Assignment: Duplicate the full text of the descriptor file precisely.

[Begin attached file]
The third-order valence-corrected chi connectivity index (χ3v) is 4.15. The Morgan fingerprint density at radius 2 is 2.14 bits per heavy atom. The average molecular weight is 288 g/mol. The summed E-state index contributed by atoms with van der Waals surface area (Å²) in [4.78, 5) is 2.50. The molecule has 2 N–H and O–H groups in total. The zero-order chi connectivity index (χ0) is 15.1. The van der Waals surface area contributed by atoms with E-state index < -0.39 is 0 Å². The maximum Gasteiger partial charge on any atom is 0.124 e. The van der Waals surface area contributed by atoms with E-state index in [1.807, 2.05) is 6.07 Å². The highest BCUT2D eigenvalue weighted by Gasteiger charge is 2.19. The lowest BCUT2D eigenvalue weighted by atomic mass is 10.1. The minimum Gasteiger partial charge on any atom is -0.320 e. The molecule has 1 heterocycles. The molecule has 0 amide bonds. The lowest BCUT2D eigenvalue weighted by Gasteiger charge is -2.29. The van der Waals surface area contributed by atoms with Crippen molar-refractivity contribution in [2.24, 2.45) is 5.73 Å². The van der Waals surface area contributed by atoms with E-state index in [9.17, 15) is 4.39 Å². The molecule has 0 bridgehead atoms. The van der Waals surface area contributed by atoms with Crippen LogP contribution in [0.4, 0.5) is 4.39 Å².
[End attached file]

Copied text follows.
The third-order valence-corrected chi connectivity index (χ3v) is 4.15. The Morgan fingerprint density at radius 2 is 2.14 bits per heavy atom. The average molecular weight is 288 g/mol. The summed E-state index contributed by atoms with van der Waals surface area (Å²) in [4.78, 5) is 2.50. The molecule has 2 N–H and O–H groups in total. The zero-order chi connectivity index (χ0) is 15.1. The van der Waals surface area contributed by atoms with E-state index < -0.39 is 0 Å². The maximum Gasteiger partial charge on any atom is 0.124 e. The van der Waals surface area contributed by atoms with E-state index in [1.807, 2.05) is 6.07 Å². The highest BCUT2D eigenvalue weighted by Gasteiger charge is 2.19. The lowest BCUT2D eigenvalue weighted by atomic mass is 10.1. The minimum Gasteiger partial charge on any atom is -0.320 e. The molecule has 1 heterocycles. The molecule has 0 amide bonds. The lowest BCUT2D eigenvalue weighted by Gasteiger charge is -2.29. The van der Waals surface area contributed by atoms with Crippen molar-refractivity contribution in [2.24, 2.45) is 5.73 Å². The van der Waals surface area contributed by atoms with E-state index in [9.17, 15) is 4.39 Å². The molecule has 0 bridgehead atoms. The van der Waals surface area contributed by atoms with Crippen LogP contribution in [0.4, 0.5) is 4.39 Å².